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Howarth Lab Research


Areas of Specialization:

Evolution of Development

My research integrates phylogenetic, molecular evolution, and developmental genetic approaches to understand evolutionary mechanisms underlying plant development. I compare changes in the number, sequence, expression, or function of genes across different plant groups and determine how these changes shaped the morphology and evolution of the groups. Currently, I am specifically studying the evolutionary relationships of CYCLOIDEA, a TCP transcription factor involved in floral symmetry. In the case of TCP genes, there were three major duplications in the CYCLOIDEA gene family that correlate with the explosion of diverse but florally constrained eudicots (included about 70% of flowering plant species). Additionally, there were two separate duplication events of CYCLOIDEA, which correlate with a shift from radially symmetric to bilaterally symmetric flowers within the group Dipsacales.


Duplication and diversification of expression in Dipsacales CYC2 genes (From Howarth, et. al., 2011)
Additionally, I examine changes in the expression of morphologically important genes. For instance, CYCLOIDEA is expressed in the upper petals of all currently examined bilaterally symmetric flowers. There is a different pattern in a group I study, however, Lonicera (honeysuckle), which has a flower with four upper petals and one lower petal vs. the more common two upper petals and three lower ones. This morphology shift is correlated with a shift in expression, with one copy of CYCLOIDEA found in the typical position in only the upper two petals and the other copy in all four of the upper petals. I also plan to compare the function and interaction of these genes and proteins. The newest techniques include infecting plants with a virus that knocks-down the expressed RNA from a gene. This would allow me to examine the change in morphology when a certain gene or gene family is effectively turned off.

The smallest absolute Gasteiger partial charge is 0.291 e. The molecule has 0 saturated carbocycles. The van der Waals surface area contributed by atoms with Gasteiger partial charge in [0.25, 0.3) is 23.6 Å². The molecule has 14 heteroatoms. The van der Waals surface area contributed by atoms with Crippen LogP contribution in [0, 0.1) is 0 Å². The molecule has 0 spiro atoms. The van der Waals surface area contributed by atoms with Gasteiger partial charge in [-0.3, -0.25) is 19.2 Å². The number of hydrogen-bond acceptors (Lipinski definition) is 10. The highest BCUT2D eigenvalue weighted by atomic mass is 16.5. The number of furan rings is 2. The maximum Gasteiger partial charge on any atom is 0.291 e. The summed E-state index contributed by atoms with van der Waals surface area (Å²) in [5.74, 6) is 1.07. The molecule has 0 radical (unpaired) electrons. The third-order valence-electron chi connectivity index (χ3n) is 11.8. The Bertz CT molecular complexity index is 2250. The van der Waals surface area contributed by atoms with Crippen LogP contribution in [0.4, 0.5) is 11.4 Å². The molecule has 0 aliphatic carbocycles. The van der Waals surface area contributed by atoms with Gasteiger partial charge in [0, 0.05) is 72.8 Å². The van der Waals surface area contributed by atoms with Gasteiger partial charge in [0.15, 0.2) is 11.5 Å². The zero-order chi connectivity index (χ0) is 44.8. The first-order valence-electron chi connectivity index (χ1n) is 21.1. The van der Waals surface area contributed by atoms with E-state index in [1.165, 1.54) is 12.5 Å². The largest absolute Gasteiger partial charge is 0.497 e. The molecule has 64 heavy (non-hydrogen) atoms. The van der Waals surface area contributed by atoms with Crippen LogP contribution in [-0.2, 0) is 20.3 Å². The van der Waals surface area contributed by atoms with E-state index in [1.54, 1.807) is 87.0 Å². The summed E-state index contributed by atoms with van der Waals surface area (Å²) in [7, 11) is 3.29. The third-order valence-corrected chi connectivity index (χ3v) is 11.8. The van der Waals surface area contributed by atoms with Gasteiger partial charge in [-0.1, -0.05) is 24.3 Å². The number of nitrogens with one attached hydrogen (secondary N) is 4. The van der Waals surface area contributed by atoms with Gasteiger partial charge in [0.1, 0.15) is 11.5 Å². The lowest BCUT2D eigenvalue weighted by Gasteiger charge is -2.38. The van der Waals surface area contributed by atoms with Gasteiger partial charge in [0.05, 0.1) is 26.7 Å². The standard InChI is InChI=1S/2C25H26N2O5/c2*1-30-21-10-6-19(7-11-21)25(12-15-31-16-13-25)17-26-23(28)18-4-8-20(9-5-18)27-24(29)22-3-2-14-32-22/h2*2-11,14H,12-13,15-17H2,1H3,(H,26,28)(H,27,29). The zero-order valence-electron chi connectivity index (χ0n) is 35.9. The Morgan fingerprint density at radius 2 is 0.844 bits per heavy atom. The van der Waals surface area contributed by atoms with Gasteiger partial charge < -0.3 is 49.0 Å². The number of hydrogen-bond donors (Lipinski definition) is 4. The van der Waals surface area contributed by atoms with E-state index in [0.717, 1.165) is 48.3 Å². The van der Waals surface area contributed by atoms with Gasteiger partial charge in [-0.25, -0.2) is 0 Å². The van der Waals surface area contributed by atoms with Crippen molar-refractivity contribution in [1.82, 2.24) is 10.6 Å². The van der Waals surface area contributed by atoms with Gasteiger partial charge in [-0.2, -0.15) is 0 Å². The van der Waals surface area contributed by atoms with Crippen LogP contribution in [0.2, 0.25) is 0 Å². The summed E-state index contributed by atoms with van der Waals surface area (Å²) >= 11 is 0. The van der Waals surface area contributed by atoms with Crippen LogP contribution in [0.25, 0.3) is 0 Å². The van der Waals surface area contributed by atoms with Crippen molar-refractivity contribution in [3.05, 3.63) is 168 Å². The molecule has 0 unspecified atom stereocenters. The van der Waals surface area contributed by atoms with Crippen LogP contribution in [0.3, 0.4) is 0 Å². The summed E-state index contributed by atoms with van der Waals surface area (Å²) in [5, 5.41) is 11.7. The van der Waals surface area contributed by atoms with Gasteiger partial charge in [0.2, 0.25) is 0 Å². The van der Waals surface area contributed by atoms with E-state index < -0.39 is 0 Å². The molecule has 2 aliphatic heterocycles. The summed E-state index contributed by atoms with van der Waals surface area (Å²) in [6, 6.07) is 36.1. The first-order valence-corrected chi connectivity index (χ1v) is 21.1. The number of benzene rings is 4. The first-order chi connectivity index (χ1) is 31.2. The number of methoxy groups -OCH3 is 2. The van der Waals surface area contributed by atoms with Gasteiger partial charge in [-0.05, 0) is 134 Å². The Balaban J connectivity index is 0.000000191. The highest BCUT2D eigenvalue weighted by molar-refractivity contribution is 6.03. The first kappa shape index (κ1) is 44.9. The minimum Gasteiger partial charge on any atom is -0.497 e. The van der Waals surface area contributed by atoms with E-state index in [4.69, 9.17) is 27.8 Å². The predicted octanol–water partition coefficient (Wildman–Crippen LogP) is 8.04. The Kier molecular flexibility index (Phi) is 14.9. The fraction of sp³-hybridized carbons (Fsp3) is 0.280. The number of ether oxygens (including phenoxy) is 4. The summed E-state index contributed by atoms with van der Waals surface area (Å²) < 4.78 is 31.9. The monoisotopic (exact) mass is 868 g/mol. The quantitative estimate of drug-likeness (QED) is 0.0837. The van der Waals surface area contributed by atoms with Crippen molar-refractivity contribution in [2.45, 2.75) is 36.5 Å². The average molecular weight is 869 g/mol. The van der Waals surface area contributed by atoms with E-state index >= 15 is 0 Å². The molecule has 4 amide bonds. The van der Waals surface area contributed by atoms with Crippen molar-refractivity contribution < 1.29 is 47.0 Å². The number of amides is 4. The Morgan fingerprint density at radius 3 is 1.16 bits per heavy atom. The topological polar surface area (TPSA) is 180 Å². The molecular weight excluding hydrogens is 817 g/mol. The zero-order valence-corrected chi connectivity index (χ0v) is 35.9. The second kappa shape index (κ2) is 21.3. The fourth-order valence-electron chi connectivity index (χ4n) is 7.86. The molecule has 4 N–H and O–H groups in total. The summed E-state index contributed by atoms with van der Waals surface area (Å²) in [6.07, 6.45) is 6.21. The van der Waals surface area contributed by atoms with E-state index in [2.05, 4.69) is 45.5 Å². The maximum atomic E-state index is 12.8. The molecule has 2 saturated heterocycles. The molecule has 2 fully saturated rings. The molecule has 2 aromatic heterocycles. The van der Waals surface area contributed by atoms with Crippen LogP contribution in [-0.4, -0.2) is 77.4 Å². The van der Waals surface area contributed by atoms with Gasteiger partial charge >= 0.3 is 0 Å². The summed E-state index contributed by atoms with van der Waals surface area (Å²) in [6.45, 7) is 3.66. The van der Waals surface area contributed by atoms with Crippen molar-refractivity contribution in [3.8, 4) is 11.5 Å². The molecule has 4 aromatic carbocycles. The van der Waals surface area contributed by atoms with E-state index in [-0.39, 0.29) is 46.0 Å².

My research ultimately aims to study how the interplay of the TCP genes and their interacting patterns sets the developmental pattern that determines the morphology of a flower.


Hawaiian Biogeography and Evolution

Relationships of the endemic Hawaiian Scaevola species. Homoploid hybrid speciation resulted in two species. (From Howarth and Baum, 2005)

My lab is also interested in the mechanisms of adaptive radiations in the Hawaiian Islands. Hawaiian Scaevola provides a model clade to study the genes involved in adaptive radiations. This is one of the few adaptive radiations in plants with a completely resolved phylogeny, reciprocally monophyletic species, and phenotypically diverse morphologies. A limited amount of background molecular variation (common in plants), suggests that this clade radiated through changes in just a few genes. Candidate genes are now available for many of the morphological changes in Scaevola, allowing us to compare both sister species pairs and hybrid species pairs to determine discrete genes that could have played a role in the radiation of this group. For instance, Hawaiian Scaevola flower color varies from white, yellow, brown, and purple, covering different amounts of the petals in each species. The ROSEA pathway, including a group of MYB genes, controls anthocyanin production and is one of the better worked out pathways in plants. Changes in this pathway could certainly affect these flower colors. Scaevola also differs in inflorescence architecture (i.e., number of flowers), which LEAFY has been shown to affect in Arabidopsis. Therefore, studying genes such as ROSEA and LEAFY and their networks in Scaevola could provide insight into how and why certain genes change, allowing a template for adaptive radiations.

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